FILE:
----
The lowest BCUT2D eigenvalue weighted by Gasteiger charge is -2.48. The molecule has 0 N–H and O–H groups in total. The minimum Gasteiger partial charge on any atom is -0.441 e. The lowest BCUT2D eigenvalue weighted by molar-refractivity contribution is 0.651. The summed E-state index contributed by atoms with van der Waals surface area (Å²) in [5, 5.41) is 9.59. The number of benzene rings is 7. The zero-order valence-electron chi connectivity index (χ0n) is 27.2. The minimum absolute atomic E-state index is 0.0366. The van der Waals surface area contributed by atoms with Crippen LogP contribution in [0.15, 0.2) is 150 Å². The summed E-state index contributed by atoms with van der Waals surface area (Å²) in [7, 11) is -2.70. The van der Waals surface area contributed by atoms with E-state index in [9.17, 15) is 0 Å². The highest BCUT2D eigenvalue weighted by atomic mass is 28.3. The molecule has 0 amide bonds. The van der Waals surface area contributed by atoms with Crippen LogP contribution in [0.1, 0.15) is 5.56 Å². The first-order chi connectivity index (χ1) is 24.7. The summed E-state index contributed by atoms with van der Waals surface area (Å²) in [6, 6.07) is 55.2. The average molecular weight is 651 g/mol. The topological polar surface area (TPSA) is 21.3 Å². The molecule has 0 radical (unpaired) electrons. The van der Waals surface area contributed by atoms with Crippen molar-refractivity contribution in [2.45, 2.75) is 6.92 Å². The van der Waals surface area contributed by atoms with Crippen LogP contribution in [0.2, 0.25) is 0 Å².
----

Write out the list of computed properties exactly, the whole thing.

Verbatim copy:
The lowest BCUT2D eigenvalue weighted by Gasteiger charge is -2.48. The molecule has 0 N–H and O–H groups in total. The minimum Gasteiger partial charge on any atom is -0.441 e. The lowest BCUT2D eigenvalue weighted by molar-refractivity contribution is 0.651. The summed E-state index contributed by atoms with van der Waals surface area (Å²) in [5, 5.41) is 9.59. The number of benzene rings is 7. The zero-order valence-electron chi connectivity index (χ0n) is 27.2. The minimum absolute atomic E-state index is 0.0366. The van der Waals surface area contributed by atoms with Crippen LogP contribution in [0.15, 0.2) is 150 Å². The summed E-state index contributed by atoms with van der Waals surface area (Å²) in [7, 11) is -2.70. The van der Waals surface area contributed by atoms with E-state index in [9.17, 15) is 0 Å². The highest BCUT2D eigenvalue weighted by atomic mass is 28.3. The molecule has 0 amide bonds. The van der Waals surface area contributed by atoms with Crippen LogP contribution in [0.1, 0.15) is 5.56 Å². The first-order chi connectivity index (χ1) is 24.7. The summed E-state index contributed by atoms with van der Waals surface area (Å²) in [6, 6.07) is 55.2. The average molecular weight is 651 g/mol. The topological polar surface area (TPSA) is 21.3 Å². The molecule has 0 radical (unpaired) electrons. The van der Waals surface area contributed by atoms with Crippen molar-refractivity contribution in [2.45, 2.75) is 6.92 Å². The van der Waals surface area contributed by atoms with Crippen LogP contribution in [0.2, 0.25) is 0 Å².